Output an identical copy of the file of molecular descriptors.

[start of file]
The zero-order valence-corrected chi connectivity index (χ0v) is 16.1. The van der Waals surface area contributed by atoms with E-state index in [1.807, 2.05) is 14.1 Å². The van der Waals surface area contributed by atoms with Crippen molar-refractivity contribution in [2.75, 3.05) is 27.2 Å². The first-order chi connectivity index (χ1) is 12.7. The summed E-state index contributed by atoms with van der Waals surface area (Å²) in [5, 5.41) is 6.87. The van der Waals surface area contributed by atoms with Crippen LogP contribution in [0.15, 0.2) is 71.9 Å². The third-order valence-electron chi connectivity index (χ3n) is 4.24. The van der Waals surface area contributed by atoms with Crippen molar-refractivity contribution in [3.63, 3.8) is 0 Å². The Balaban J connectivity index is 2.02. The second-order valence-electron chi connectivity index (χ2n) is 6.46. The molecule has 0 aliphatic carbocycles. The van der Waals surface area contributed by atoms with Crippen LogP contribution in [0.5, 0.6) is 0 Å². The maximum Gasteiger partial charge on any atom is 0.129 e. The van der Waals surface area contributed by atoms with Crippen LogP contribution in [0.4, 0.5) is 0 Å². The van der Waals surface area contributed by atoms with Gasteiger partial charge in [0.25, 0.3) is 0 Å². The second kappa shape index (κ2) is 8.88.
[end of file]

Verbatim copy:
The zero-order valence-corrected chi connectivity index (χ0v) is 16.1. The van der Waals surface area contributed by atoms with E-state index in [1.807, 2.05) is 14.1 Å². The van der Waals surface area contributed by atoms with Crippen molar-refractivity contribution in [2.75, 3.05) is 27.2 Å². The first-order chi connectivity index (χ1) is 12.7. The summed E-state index contributed by atoms with van der Waals surface area (Å²) in [5, 5.41) is 6.87. The van der Waals surface area contributed by atoms with Crippen LogP contribution in [0.15, 0.2) is 71.9 Å². The third-order valence-electron chi connectivity index (χ3n) is 4.24. The van der Waals surface area contributed by atoms with Crippen molar-refractivity contribution in [3.63, 3.8) is 0 Å². The Balaban J connectivity index is 2.02. The second-order valence-electron chi connectivity index (χ2n) is 6.46. The molecule has 0 aliphatic carbocycles. The van der Waals surface area contributed by atoms with Crippen LogP contribution in [0.5, 0.6) is 0 Å². The maximum Gasteiger partial charge on any atom is 0.129 e. The van der Waals surface area contributed by atoms with Crippen LogP contribution in [0.4, 0.5) is 0 Å². The van der Waals surface area contributed by atoms with Gasteiger partial charge in [0.25, 0.3) is 0 Å². The second kappa shape index (κ2) is 8.88.